Marx envisions communist production not just as a cooperative planning project but, more important, as a condition and result of free human development or “the all-round realisation of the individual” - “the development of the richness of human nature as an end in itself

Marx’s projection of the associated producers’ shared sense of responsibility toward the land, based on a new system of communal property rights and the planned allocation of social labor enmeshed with natural conditions, has already been noted. Marx sees this communal responsibility as being reinforced by a broad diffusion of scientific knowledge and a correspondingly heightened consciousness of the land as a source of the “permanent necessities of life required by the chain of successive generations”

The communal setting envisioned by Marx is arguably far superior to capitalist private property and markets. Marx’s communism, which rejects both authoritarian state controls and market prices and profits as resource-allocation devices, potentially provides a framework within which alternative ecological values can be openly and fairly articulated, juxtaposed, and reconciled or chosen from.

Marx and Engels never project labor cost as the sole guide for resource-allocation decisions under communism. Whether environmental goals are included under social costs or social benefits is less important than the overriding priority of use value in Marx’s projection. Many anti-ecological use values could be eliminated or greatly reduced under a planned system of labor allocation and land-use, among them the excessive processing and packaging of food and other goods, advertising, the automobile/real estate/petroleum complex, and the planned obsolescence of products. All these destructive use values are “indispensable” for capitalism; from the standpoint of an ecologically sound system, however, they represent “the most outrageous squandering of labour-power and of the social means of production”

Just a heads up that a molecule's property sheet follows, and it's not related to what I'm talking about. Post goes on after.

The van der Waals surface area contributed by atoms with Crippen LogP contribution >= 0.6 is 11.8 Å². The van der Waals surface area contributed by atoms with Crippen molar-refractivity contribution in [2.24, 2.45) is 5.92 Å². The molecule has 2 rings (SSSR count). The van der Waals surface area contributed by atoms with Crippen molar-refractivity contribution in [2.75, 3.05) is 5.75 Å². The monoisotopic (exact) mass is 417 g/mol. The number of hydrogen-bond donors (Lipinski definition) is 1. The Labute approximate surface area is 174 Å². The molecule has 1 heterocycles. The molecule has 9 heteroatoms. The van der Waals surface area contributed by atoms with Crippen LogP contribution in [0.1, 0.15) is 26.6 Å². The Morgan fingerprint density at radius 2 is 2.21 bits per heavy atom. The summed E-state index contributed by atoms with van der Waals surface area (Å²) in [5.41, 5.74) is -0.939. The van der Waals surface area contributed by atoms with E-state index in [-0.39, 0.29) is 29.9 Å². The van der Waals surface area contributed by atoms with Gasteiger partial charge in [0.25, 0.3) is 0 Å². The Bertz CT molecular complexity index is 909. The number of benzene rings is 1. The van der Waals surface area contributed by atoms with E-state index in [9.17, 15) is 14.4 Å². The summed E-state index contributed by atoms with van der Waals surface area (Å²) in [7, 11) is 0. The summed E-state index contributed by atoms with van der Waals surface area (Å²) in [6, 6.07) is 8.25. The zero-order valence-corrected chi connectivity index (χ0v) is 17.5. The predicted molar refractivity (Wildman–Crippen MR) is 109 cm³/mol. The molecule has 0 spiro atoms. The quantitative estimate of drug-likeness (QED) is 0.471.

Marx and Engels do not envision communism as prioritizing minimum labor cost over all ecological and other social goals. Not only is economy of labor time treated as a means to the higher end of use value, including expanded free time, but there is also strong evidence that the founders of Marxism would gladly accept increases in necessary labor time in return for a more ecologically sound production.

Abridged and adapted from here

Let us not, however, flatter ourselves overmuch on account of our human victories over nature. For each victory nature takes its revenge on us. Each victory, it is true, in the first place brings about the results we expected, but in the second and third places it has quite different, unforeseen effects which only too often cancel out the first. The people who, in Mesopotamia, Greece, Asia Minor and elsewhere, destroyed forests to obtain cultivable land, never dreamed that by removing along with the forests the collecting centers and reservoirs of moisture they were laying the basis for the present forlorn state of those countries. When the Italians of the Alps used up the pine forests on the southern slopes, so carefully cherished on the northern slopes, they had no inkling that by doing so they were thereby depriving their mountain springs of water for the greater part of the year, making possible for them to pour still more furious torrents on the plains during the rainy season...Thus at every step we are reminded that we by no means rule over nature like a conqueror over a foreign people, like someone standing outside of nature—but that we, with flesh, blood and brain, belong to nature, exist in its midst, and that all our mastery of it consists in the fact that we have the advantage of all other creatures of being able to learn its laws and apply them correctly...